Corporations seeking multimillion-dollar favors in Washington send big-money lobbyists to Congress and cash in at taxpayer expense. Here's an example:
On Dec. 19, the Amgen pharmaceutical firm pleaded guilty to illegal marketing of an anti-anemia drug, and paid a record-breaking $762 million penalty.
But only two weeks later, during the "fiscal cliff" showdown in Congress, high-paid Amgen lobbyists scored a windfall: Language was sneaked into the fiscal compromise that delays Medicare price limits for two more years on a different Amgen pill for kidney dialysis. Analysts say the delay will cost U.S. taxpayers up to $500 million.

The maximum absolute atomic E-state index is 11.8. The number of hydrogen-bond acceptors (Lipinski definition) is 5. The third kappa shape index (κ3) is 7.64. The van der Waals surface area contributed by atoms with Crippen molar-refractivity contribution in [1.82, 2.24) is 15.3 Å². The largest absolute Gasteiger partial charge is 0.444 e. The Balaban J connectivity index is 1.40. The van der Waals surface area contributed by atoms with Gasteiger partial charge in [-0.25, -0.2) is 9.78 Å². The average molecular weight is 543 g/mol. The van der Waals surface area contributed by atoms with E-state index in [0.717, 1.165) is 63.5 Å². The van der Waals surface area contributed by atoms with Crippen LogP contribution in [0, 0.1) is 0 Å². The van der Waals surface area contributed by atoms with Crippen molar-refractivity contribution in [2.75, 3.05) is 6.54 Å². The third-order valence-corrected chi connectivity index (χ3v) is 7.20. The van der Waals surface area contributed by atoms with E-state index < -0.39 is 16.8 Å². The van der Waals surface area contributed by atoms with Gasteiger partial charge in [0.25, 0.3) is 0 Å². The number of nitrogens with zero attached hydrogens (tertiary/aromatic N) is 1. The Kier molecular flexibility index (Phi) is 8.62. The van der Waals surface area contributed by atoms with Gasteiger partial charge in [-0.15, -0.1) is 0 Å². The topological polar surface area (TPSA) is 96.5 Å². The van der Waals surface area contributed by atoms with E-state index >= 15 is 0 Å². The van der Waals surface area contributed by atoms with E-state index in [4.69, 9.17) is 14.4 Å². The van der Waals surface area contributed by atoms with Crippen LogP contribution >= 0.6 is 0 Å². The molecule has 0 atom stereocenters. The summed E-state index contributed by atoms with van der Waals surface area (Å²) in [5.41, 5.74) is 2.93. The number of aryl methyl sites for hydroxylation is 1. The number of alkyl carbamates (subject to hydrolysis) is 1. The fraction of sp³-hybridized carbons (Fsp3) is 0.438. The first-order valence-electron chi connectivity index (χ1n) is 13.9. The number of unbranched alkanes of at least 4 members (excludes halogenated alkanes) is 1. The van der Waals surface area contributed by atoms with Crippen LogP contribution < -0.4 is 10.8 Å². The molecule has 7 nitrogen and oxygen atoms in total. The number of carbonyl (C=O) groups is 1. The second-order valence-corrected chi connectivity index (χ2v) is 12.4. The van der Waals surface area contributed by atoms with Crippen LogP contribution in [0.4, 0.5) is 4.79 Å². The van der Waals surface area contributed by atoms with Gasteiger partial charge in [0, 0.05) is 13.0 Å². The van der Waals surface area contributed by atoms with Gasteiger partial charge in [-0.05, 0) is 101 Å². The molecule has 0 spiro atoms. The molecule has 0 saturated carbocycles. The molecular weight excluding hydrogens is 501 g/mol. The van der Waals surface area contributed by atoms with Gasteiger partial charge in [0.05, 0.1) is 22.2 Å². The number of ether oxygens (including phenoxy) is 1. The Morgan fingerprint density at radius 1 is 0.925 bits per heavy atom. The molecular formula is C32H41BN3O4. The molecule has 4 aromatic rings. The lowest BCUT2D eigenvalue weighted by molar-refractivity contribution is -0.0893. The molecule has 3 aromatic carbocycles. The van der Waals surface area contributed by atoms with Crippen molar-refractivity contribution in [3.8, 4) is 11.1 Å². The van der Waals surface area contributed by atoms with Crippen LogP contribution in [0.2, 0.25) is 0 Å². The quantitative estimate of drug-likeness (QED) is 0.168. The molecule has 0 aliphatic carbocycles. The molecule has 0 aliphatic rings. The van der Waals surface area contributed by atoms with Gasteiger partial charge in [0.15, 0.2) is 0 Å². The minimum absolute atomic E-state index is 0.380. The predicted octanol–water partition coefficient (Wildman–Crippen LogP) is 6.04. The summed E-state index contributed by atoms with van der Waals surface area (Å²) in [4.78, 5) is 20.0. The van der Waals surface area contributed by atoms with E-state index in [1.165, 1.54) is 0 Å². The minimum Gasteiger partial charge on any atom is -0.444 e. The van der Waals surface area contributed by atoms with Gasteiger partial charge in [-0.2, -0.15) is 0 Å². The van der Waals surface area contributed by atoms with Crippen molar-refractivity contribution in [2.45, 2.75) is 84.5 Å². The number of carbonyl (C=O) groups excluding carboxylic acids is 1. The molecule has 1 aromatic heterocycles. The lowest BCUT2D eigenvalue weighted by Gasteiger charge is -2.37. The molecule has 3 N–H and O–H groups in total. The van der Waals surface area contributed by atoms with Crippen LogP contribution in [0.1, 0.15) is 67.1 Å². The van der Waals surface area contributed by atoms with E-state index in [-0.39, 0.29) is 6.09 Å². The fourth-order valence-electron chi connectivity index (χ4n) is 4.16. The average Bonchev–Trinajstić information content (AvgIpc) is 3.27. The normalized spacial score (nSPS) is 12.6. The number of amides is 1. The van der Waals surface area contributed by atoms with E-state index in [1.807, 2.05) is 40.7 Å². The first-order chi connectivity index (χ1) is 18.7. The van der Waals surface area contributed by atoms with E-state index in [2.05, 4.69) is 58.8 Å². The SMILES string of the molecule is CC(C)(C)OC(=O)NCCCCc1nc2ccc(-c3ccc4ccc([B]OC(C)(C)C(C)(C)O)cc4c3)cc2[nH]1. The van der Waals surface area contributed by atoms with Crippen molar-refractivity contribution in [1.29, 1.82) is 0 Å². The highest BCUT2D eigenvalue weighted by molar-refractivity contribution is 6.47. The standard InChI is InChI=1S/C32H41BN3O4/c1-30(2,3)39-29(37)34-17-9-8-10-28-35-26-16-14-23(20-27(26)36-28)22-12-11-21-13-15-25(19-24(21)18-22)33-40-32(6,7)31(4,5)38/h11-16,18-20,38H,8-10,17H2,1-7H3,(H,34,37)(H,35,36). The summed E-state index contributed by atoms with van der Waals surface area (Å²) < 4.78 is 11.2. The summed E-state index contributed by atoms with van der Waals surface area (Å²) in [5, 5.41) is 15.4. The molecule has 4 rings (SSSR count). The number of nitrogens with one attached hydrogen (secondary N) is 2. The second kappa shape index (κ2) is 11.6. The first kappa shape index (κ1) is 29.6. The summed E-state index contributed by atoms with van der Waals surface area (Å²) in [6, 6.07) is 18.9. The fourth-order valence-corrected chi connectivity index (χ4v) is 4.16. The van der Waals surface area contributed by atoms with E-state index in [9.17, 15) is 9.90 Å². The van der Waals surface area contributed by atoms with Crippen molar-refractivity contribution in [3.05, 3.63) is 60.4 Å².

The two-year delay was inserted furtively by the Senate Finance Committee, and lawmakers didn't discover it until it was too late to remove. "Opponents had no way to challenge the provision, as there was a single vote on the entire fiscal package," The New York Times reported.
Amgen has lavished cash donations on members of the committee -- $59,000 to Orrin Hatch, R-Utah, and $67,750 to Max Baucus, D-Mont. -- as well as $73,000 to Senate GOP leader Mitch McConnell of Kentucky. Further, Amgen poured money into charities and committees led by the senators.
It's galling that a crooked corporation was able to grab a $500 million gift from taxpayers, just two weeks after it pleaded guilty to a major crime. That's what slick lobbyists accomplish on Capitol Hill in Washington.